Smartphone addiction can interrupt sleep. We need deep sleep to detoxify our brain. It is only when we are in deep sleep that the brain engages in synaptic pruning—making room for new information by pruning old information. When we have interrupted sleep, synaptic pruning cannot take place, thus, impairing our ability to retain new information and form new memories.

Not just sleep, increased screen time also reduces our IQ significantly, according to the Institute of Psychiatry at the University of London.

Memory loss in teenagers

Increasing exposure to mobile devices negatively affects the figural memory of adolescents, revealed a recent study by the researchers at Swiss Tropical and Public Health Institute (Swiss TPH). Figural memory, which helps us make sense of images, patterns and shapes, is located in the right hemisphere of the brain. Hence, teenagers, who hold their phone next to their right ear, are the most affected.

The researchers, who did this study on 700 teenagers, claim that a young developing brain is more susceptible to phone-wave-induced changes up to 15 years of age. They found that on an average, a teen is exposed to 858 mJ/kg of radiation per day when their average call time is 10.6 minutes.

How to overcome digital amnesia?

  • Ensure that you do not carry your mobile phone to bed at night. Keep any such devices out of your sight before sleeping.
  • Turn off notifications and uninstall all non-essential apps.
  • Instead of using GPS everywhere you go, print Google direction maps and try to get to the destination.
  • Observe a screen-free day at least one day a week. On this day, try to avoid using phones for anything else other than making or receiving calls.
  • If you want to do something radical to get rid of Smartphone addiction, get a landline.
  • Potential risks to the brain can be minimised by using headphones or loud speaker while calling, especially when network quality is low and the mobile phone is functioning to its maximum potential.

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Where does Cape Town rank on list of most livable cities in the world?




Cape Town has been voted as the best city in Africa and the Middle East in the latest edition of Travel + Leisure’s World’s Best Awards.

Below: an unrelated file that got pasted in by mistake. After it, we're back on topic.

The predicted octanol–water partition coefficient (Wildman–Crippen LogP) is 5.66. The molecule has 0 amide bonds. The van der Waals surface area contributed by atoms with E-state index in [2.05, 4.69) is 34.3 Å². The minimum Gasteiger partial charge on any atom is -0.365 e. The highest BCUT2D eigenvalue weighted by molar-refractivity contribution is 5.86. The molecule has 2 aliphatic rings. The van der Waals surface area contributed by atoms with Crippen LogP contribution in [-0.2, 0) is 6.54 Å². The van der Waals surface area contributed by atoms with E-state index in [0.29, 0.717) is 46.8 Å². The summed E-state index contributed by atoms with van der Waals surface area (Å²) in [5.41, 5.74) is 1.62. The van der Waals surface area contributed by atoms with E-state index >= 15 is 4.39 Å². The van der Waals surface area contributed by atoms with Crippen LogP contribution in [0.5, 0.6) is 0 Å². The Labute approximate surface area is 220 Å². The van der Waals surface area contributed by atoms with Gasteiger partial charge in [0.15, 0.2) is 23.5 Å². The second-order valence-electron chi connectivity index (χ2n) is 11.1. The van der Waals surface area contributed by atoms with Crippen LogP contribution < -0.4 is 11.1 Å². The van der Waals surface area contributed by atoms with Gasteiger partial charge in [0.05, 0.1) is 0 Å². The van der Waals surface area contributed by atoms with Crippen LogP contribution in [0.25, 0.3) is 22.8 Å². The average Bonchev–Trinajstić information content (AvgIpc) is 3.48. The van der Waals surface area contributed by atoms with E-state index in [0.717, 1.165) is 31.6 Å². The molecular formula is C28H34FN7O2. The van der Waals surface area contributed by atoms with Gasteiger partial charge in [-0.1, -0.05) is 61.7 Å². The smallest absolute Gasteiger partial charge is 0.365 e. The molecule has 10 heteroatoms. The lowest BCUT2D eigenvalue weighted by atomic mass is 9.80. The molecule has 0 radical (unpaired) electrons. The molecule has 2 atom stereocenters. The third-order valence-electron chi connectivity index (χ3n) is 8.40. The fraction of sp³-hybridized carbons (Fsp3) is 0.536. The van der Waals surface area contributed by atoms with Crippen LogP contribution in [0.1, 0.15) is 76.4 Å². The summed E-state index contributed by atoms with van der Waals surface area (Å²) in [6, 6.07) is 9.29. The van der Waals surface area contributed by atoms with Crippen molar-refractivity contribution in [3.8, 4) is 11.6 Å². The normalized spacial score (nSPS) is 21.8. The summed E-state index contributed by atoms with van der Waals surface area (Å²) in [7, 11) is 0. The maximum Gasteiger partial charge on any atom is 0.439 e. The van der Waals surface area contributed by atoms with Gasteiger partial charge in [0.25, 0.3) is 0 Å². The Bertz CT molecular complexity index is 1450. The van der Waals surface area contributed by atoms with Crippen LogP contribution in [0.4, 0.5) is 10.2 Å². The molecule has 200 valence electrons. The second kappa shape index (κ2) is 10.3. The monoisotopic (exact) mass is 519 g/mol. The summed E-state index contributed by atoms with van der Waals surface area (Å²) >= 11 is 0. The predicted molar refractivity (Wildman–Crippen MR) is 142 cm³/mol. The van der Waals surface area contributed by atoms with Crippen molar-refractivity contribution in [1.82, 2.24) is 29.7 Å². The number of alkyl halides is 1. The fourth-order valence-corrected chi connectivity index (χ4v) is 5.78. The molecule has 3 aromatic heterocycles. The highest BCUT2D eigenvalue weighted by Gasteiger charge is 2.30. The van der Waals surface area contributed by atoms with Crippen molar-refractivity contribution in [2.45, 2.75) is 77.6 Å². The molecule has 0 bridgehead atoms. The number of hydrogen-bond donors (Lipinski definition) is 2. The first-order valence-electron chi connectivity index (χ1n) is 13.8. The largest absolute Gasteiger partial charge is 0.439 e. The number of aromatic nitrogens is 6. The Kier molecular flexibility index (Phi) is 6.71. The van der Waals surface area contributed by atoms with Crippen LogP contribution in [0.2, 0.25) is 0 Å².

As South Africa’s embattled tourism industry looks ahead to the reopening of international travel – with pressure on source markets to drop pandemic-related restrictions – Cape Town stands ready to benefit from its recently won global acclaim.

Being voted as the best city to travel to in Africa provides a much-needed confidence boost to Cape Town and the international tourists who are looking to visit the Mother City. This adds to the positive signs of Cape Town International Airport showing the quickest post-lockdown rebound in passenger volumes.

As part of its annual World’s Best Awards, Travel + Leisure relies on its readers to vote across 11 categories. The survey was open for voting between January and May 2021, “as destinations around the world were lifting Covid-19 restrictions.”

But for South Africa, restrictions have remained tight throughout the year, spurred mainly by fears over the Beta variant. Luckily for South Africa and Cape Town, respondents have been allowed “to reflect on their travel experiences over a three-year period.”

Although Cape Town is ranked as the 20th best livable city in the world – out of 25 detailed by Travel + Leisure in between Triesta in Italy and Tokyo in Japan – it shines in the regional rankings.

In the Africa rankings, Cape Town comes first, followed by Marrakesh in Morocco. Fez and Essaouira, both in Morocco, also feature in the top ten, while Cape Town represents the only city in South Africa.

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8 signs of depression you should never ignore




Everyone feels sad once in a while. If you’re feeling lower than usual or the feeling never ceases, you may wonder if you are depressed.

Depression is a mental illness that many people don’t even know they have. It can leave its victims extremely unhappy and even suicidal.

Let’s go over the causes, signs, and treatment of depression.

Researchers have identified some genes that can make a person susceptible to depression. Depression has also been linked to the parts of the brain that affect emotions and memory.


No age group is more likely to get depression, it can appear at any age, and the symptoms vary from person to person. People who have depression often have symptoms that affect their daily activities, but this is not always the case. Some of the symptoms are just things we regularly experience, but if you are experiencing several symptoms for long periods, it is most likely depression. Below are some common signs of depression you should not ignore

  1. Feelings of hopelessness
  2. Avoiding family and friends
  3. Trouble sleeping or excessive sleep
  4. Fatigue and loss of motivation
  5. Loss of appetite or excessive eating
  6. Difficulty with concentration
  7. Neglecting daily activities
  8. Suicidal thoughts

Do you have the symptoms of depression, or do you know someone who does?

Treatment is available, and it can help you feel a lot better. Depression can be treated with therapy when you talk to a professional. Medications like antidepressants can also help you manage depression and stress. You can also talk to someone really close to you about how you are feeling.

The feeling of getting it off your chest will make you feel a lot better, and you might receive some good advice.